Lisa Robbins (Advisor Dr. Joseph Scheerens)
“The Effects of Hyperoxidation and Storage Temperatures on the Flavor Profiles and Sensory Quality of Riesling Wine”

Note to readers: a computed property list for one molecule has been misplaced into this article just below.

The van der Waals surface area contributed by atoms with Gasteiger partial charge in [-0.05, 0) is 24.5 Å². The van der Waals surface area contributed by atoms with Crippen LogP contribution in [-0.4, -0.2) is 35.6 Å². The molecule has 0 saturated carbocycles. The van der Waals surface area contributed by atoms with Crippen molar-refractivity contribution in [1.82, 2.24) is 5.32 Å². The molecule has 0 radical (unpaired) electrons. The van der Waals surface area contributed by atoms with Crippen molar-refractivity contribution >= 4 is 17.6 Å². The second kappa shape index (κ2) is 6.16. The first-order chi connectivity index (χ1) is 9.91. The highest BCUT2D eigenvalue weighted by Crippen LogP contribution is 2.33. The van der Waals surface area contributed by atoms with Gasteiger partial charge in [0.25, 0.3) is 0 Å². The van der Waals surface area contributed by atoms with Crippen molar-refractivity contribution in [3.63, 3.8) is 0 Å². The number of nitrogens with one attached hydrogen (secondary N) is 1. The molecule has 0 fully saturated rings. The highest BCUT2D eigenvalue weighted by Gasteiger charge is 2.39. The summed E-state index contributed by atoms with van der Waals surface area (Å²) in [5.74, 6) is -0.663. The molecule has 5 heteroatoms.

Most Ohio wineries produce white wines from cultivars with fruity or floral varietal characteristics. The quality of these wines is dependent on vintner practices that control oxygen levels during the winemaking and aging processes.Exposure to oxygen at any point in these processes is generally considered to have a negative impact on color, aroma, flavor and shelf-life. However, the process of hyperoxidation, the intentional exposure to high levels of oxygen to recently pressed juice, has been used to initiate enzymatically-controlled oxidation cascades that remove the phenolic precursors of oxidized compounds that negatively impact the color and flavor of the finished product. Removal of these precursors prior to vinification leads to a product that is more shelf-stable and less harsh or bitter in flavor. Storage temperatures can also affect the quality of white wine by modifying or decreasing terpene or ester contents and by forming new detrimental flavor constituents. The proposed research aims to critically evaluate the effects of hyperoxidation and temperature on ‘Riesling’ wines through chemical and sensory tests conducted throughout various stages of wine production. Future studies will compare the flavor profiles of other white wine varieties, optimize oxygen and sulfur dioxide levels, and explore consumer attitudes via focus groups. The successful delineation of optimized hyperoxidation treatments will potentially benefit the consumer and wineries alike. By creating a white wine that may have a longer shelf life, vintages can be sold for years.